Front Page Titles (by Subject) 4: The Forms of Class War - Socialism: An Economic and Sociological Analysis
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4: The Forms of Class War - Ludwig von Mises, Socialism: An Economic and Sociological Analysis 
Socialism: An Economic and Sociological Analysis, trans. J. Kahane, Foreword by F.A. Hayek (Indianapolis: Liberty Fund, 1981).
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The Forms of Class War
The total national product is divided into wages, rent, interest, and profits. All economic theory considers it definitely settled that this division proceeds, not according to the non-economic power of the individual classes, but according to the importance which the market imputes to individual factors of production. Classical Political Economy and the modern theory of marginal value agree in this. Even Marxian doctrine, which has borrowed its theory of distribution from classical theory, agrees. By deducing in this way the laws according to which the value of labour is determined, it, too, sets up a theory of distribution in which economic elements alone are decisive. The Marxian theory of distribution seems to us full of contradictions and absurdities. Nevertheless it is an attempt to find a purely economic explanation for the way in which the prices of the factors of production are formed. Later on, when Marx was moved for political reasons to recognize the advantages of the trade union movement, he did make certain slight concessions on this point. But the fact that he stuck to his system of economics shows that these were only concessions which left his fundamental views untouched.
If we were to describe as a “struggle” the effort of all parties on the market to get the best price obtainable, then we might say that there is a constant war of each against each throughout economic life; but not by any means that there is a class-war. The fight is not between class and class but between individuals. When groups of competitors come together for joint action, class does not confront class, but group opposes group. What a single workers’ group has obtained for itself does not benefit all workers; the interests of the workers of different branches of production are as conflicting as those of entrepreneurs and workers. When it speaks of class war, socialist theory cannot have in mind this opposition of the interests of buyers and sellers in the market.72 What it means by class war takes place outside economic life, though as a result of economic motives. When it considers the class war as being analogous to the war between estates it can only refer to a political fight which takes place outside the market. After all this was the only kind of conflict possible between masters and slaves, landowners and serfs; on the market they had no dealings with each other.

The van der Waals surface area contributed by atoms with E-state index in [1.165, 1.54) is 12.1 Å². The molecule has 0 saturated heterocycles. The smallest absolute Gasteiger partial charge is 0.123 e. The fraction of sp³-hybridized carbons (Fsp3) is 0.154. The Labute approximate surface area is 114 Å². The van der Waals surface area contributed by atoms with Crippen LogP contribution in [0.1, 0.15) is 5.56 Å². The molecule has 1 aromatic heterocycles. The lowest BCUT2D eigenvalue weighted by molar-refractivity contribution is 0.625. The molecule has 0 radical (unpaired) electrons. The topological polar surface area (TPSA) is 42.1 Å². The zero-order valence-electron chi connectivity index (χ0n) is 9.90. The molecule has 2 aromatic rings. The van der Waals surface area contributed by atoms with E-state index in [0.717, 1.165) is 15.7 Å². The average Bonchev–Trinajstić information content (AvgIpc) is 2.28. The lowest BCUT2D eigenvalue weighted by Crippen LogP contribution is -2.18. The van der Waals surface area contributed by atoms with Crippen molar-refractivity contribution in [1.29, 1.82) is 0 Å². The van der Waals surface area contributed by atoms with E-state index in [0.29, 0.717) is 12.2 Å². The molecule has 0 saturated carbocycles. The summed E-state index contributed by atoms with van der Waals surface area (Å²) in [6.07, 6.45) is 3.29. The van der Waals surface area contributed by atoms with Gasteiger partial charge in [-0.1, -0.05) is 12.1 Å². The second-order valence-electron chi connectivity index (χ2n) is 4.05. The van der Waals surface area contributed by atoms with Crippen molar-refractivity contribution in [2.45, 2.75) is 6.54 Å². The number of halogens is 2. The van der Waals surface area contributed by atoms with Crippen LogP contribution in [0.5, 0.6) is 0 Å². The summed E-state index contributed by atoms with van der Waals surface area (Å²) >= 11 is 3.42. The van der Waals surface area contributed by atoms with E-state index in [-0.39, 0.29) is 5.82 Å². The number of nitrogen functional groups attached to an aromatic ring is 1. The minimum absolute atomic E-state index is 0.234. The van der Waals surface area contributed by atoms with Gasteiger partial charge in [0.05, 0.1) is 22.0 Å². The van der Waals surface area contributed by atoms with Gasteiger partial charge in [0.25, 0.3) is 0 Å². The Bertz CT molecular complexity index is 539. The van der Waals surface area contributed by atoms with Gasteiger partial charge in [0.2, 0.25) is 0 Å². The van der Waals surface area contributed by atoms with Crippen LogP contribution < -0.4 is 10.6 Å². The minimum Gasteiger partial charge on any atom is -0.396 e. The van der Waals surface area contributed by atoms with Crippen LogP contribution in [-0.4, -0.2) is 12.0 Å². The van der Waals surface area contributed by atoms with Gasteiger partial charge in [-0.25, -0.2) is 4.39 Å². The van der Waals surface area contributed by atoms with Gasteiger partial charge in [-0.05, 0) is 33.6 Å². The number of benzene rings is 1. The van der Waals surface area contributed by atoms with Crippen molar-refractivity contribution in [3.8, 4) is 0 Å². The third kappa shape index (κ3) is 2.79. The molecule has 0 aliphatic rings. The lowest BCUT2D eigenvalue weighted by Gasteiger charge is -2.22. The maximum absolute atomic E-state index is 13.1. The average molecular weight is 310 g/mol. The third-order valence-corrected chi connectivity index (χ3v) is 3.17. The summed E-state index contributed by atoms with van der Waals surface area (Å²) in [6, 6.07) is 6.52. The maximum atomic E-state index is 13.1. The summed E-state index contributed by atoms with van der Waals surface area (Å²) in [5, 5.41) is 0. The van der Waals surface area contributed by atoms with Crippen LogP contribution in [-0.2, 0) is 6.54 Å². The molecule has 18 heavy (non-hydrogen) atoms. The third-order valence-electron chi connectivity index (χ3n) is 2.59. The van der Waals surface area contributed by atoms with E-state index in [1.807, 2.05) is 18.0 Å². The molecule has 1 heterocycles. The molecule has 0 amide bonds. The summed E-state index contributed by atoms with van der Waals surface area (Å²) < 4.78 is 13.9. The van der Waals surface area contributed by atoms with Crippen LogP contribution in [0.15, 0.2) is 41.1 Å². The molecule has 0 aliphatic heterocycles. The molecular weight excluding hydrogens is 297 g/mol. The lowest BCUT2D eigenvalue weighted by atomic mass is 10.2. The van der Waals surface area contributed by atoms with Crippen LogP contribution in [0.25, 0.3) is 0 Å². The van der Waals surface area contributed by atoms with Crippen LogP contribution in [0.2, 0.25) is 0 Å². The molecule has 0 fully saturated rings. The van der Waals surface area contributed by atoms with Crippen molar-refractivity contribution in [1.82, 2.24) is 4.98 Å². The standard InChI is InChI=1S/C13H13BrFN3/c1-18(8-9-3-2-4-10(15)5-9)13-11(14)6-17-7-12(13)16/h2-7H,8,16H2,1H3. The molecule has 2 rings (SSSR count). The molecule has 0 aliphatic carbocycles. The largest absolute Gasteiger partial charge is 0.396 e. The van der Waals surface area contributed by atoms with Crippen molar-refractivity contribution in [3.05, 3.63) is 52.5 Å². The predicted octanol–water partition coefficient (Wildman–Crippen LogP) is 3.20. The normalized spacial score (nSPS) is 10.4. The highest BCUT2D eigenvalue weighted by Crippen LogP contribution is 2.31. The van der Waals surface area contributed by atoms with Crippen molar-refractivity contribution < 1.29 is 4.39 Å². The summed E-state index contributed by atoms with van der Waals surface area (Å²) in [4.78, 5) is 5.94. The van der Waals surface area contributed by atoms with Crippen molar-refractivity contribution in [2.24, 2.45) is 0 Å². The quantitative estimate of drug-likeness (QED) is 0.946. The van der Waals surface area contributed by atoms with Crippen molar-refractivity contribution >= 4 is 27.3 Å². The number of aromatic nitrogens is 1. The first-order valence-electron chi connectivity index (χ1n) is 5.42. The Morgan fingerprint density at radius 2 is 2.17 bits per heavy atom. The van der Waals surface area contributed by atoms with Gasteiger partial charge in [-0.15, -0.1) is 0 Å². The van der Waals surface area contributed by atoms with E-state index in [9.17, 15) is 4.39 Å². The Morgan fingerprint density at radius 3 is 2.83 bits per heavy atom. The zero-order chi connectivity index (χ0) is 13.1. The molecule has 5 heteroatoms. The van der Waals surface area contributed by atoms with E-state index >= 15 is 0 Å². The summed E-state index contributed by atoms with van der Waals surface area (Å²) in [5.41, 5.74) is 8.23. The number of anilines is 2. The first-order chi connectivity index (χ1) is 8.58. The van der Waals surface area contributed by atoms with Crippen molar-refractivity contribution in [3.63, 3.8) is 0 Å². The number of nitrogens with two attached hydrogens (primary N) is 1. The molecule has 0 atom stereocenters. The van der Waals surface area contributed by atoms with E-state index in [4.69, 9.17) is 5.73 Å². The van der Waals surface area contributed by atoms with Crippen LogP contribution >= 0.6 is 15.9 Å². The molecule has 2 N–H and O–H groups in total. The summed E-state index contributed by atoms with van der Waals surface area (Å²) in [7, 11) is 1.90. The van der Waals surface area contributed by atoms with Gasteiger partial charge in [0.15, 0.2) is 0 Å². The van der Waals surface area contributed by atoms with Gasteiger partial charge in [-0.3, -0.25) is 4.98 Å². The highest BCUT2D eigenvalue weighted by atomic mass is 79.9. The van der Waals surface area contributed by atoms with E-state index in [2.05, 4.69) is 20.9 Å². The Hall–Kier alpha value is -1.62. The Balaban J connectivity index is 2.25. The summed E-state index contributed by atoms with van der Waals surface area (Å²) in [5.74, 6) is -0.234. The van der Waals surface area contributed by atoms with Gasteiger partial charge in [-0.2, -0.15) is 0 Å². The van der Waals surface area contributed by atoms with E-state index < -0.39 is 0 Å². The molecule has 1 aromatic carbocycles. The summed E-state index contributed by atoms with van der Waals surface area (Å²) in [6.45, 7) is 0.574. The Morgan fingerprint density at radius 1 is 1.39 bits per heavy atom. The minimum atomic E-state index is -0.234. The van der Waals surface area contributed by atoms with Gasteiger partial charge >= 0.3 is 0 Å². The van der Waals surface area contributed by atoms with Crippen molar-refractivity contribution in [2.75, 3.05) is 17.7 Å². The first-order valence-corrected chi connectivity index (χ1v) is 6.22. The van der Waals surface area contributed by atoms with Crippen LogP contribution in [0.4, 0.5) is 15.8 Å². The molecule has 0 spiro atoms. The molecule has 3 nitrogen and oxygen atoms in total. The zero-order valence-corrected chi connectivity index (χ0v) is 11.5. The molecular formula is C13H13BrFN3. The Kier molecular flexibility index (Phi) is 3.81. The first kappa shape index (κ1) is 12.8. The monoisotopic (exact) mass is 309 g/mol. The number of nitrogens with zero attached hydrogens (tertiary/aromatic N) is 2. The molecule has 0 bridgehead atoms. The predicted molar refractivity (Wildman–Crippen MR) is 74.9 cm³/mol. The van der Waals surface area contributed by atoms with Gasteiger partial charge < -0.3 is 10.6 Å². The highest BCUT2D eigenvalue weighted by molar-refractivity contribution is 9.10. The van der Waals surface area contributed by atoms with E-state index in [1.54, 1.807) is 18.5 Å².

But Marxism goes beyond this. It assumes it to be self-evident that only the owners are interested in maintaining private ownership in the means of production, that the proletarians have the contrary interest, and that both know their interests and act accordingly. We have already seen that this view is acceptable only if we are prepared to swallow the Marxian theory whole. Private ownership in the means of production serves equally the interests of owners and non-owners. It is certainly by no means true that the members of the two great classes into which according to Marxian theory society is divided, are naturally conscious of their interest in the class struggle. The Marxians had to work hard to awaken the class consciousness of the workers, that is, to make the workers support Marxian plans for the socialization of property. What joins the workers for co-operative action against the bourgeois class is precisely the theory of irreconcilable class conflict. Class consciousness, created by the ideology of the class conflict, is the essence of the struggle, and not vice versa. The idea created the class, not the class the idea.
The weapons of the class struggle are no more economic than its origins. Strikes, sabotage, violent action and terrorism of every kind are not economic means. They are destructive means, designed to interrupt the movement of economic life. They are weapons of war which must inevitably lead to the destruction of society.
[72. ]See Marx’s words quoted on p. 292.